4cr Reads – Chrono Trigger from Michael P. Williams
As someone who writes about video games every single day, I can imagine how hard it must have been for Michael P. Williams to write a whole book on a game as beloved as Chrono Trigger. What if readers don’t like it? What if I don’t talk enough about the game mechanics? Should I focus on the story of how the game came to be? Would it bother people if I talked a bit about my own life and how Chrono Trigger made an impact on me?
For those of you who missed it, Boss Fight Books had a Kickstarter campaign a year ago to create books on Earthbound, Galaga, Super Mario Bros 2, ZZT and Jagged Alliance 2, in print and digital form, and backers could select to pledge for one book or pledge enough to “subscribe” to the whole lot either digitally, in print, or both. But Chrono Trigger was not on that list! So how did this book get funded? A sixth book was put up for a fan vote, and backers could vote for Chrono Trigger, Final Fantasy VI, Metroid/Super Metroid, or The Legend of Zelda: A Link to the Past. And not too surprisingly, Chrono Trigger won!
Going back to the book, I’ll say right now that Williams did a great job. He remarkably balanced everything in the book while showcasing the right amount of personal insight, technical data and trivia to keep the reader engaged page after page. One moment we’re reading about William’s life in Japan and about how experiencing Japanese culture first-hand during his stay as a teacher allowed him to grow and evolve as a person in much the same way that playing Chrono Trigger did in his youth. Then we’re reading about the now-classic elements of the game (no random battles, combining techs, traveling in time) while feeling as if we were experiencing said elements for the first time. This is all thanks to how the author allows us to be there, right next to him, as the story unfolds. And then, there are the interviews with the two people who worked on translating Chrono Trigger to English. The story of them both working on the same game at a different place and a at a different time, as if existing in two parallel universes explains why Chrono Trigger feels a bit different at some points, but is still one awesome game.
The interviews with Ted Woosley (the original translator for Chrono Trigger) and Tom Slattery (who had the job of working on a new English translation for Chrono Trigger, as well as on several Final Fantasy games) were highlights of the book since I loved learning more about the process used to adapt the original story, dialog and names to what we got to experience back in the day (or with the DS port of the game). We’ve definitely come a long way, and while Woosley had a hard time working with a short deadline and restrictions in the amount of characters he could use due to space and storage restrictions (remember, cartridges were incredibly expensive back then!), Slattery had to find his own voice for the Chrono Trigger port while trying not to erase the memorable lines that gamers remembered This balancing act is highlighted by an anecdote describing how he changed was the first line in the game (when Crono’s mom wakes our hero by saying “Good Morning, Crono!”) without knowing that the website to promote the Nintendo DS port was going to be goodmorningcrono.com – and yes, the site is still live!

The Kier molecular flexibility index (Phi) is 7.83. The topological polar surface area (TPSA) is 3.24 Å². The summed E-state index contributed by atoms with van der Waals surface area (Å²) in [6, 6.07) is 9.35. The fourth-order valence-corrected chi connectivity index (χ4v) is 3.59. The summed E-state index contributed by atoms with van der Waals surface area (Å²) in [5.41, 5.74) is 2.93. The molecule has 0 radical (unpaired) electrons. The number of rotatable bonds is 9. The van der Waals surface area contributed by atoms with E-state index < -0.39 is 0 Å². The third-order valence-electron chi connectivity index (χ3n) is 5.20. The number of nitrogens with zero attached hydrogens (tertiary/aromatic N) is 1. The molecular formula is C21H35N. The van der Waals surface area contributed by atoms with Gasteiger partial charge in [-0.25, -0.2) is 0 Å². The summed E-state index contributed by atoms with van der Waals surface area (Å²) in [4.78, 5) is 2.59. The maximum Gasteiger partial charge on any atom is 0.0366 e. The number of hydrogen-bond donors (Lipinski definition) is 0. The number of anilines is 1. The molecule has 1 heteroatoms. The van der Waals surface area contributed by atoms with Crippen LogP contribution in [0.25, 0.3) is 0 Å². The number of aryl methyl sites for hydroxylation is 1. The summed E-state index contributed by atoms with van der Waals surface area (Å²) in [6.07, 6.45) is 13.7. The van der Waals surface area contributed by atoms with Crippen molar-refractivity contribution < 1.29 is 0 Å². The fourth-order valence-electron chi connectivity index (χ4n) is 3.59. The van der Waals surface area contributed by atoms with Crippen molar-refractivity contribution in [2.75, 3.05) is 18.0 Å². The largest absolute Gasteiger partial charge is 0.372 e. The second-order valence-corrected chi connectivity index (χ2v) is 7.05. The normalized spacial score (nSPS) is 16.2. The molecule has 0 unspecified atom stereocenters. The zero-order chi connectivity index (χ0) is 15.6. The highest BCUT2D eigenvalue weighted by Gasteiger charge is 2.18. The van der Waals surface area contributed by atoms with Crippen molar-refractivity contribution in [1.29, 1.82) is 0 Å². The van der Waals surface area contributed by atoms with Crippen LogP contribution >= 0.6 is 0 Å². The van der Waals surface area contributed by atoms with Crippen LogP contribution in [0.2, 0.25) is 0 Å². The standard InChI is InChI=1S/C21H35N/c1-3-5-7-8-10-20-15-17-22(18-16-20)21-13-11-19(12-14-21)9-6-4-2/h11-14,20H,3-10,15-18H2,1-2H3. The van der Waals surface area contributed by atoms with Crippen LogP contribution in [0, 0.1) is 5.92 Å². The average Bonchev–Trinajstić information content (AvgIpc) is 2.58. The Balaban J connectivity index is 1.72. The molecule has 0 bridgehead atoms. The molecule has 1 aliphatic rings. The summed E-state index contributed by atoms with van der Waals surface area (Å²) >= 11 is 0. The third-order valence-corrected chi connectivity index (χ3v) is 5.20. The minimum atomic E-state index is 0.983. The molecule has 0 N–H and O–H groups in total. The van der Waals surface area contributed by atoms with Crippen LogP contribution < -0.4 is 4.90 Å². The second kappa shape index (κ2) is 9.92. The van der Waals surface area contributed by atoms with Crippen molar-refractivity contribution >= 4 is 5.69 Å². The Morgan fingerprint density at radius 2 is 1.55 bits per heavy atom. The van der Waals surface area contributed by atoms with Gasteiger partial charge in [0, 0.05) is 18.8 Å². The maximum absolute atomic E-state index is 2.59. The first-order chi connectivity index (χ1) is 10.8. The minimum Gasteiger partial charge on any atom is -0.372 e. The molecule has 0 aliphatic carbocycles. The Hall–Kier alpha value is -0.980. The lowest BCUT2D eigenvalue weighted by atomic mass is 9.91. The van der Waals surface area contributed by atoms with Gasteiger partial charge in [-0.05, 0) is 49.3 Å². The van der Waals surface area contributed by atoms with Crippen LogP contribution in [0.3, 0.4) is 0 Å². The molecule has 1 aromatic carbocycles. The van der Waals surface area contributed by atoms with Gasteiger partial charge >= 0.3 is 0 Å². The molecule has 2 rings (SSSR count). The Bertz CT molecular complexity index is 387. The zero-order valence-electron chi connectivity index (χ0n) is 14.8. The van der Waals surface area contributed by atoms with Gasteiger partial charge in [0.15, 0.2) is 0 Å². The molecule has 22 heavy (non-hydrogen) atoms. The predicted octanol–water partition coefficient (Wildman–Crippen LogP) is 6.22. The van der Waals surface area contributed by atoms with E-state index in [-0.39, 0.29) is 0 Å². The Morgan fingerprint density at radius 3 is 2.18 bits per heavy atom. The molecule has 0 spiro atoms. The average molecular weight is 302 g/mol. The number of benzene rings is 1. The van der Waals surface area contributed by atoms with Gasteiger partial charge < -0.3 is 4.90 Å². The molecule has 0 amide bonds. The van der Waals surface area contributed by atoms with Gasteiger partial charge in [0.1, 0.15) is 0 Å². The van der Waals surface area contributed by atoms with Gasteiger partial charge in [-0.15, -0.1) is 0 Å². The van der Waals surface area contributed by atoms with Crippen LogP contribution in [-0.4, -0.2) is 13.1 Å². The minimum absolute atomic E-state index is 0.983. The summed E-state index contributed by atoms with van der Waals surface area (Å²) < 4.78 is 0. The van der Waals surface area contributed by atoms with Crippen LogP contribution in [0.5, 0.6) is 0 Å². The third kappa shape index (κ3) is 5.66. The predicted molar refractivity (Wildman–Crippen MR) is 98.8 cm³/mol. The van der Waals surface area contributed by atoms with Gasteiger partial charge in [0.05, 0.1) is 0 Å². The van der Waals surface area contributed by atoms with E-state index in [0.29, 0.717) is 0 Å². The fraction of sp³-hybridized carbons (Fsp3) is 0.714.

By the time Williams starts to talk about time-travel and how every action from our group of heroes affects the whole world, while still keeping things strangely familiar (and making us thinking of more time paradoxes than there are grains of sand in the beach), he has our undivided attention, ready to jump into the next discussion, as is the case in passages like this:
Chrono Trigger combines the successes of both Final Fantasy Legend III and Live A Live, making time travel both integral to the story and historically comprehensive. Time travel seems so deeply enmeshed in the plot that it’s difficult to imagine the game without it. Blasphemous as it may sound, however, I believe that Chrono Trigger doesn’t actually need time travel to be a successful game.
It’s a lovely way to stir up the hornet’s nest, but it is because of crazy arguments such as this one that Williams keeps things moving along at a steady pace. Only a few pages removed from the above statement, he starts to talk about the “Dream Team” of developers that worked on Chrono Trigger (Hironobu Sakaguchi, Yuji Horii and Akira Toriyama), and I loved being reminded about how the cover to Chrono Trigger on the SNES, that iconic image of Crono bouncing off from Frog while Marle strengthens his sword with the power of fire is just plain wrong. Those of you that have played Chrono Trigger already know this, but Marle does not use fire magic in the game (her element is water), and the only reason why she’s using fire in the cover is because Toriyama was having a hard time drawing ice on the sword.
This is as far as I’ll go with my review of Chrono Trigger by Michael P. Williams, because it’s a book that you all should read and experience on your own, and I don’t want to spoil the whole thing with my uncontrollable babbling. You can buy the book straight from Boss Fight Books either in Paperback or ebook format (or a combo with both). You’d do well to check out the rest of their selection as well because there are some serious gems there. If all goes well, I’ll back at some point in the future with a review of ZZT by Anna Anthropy.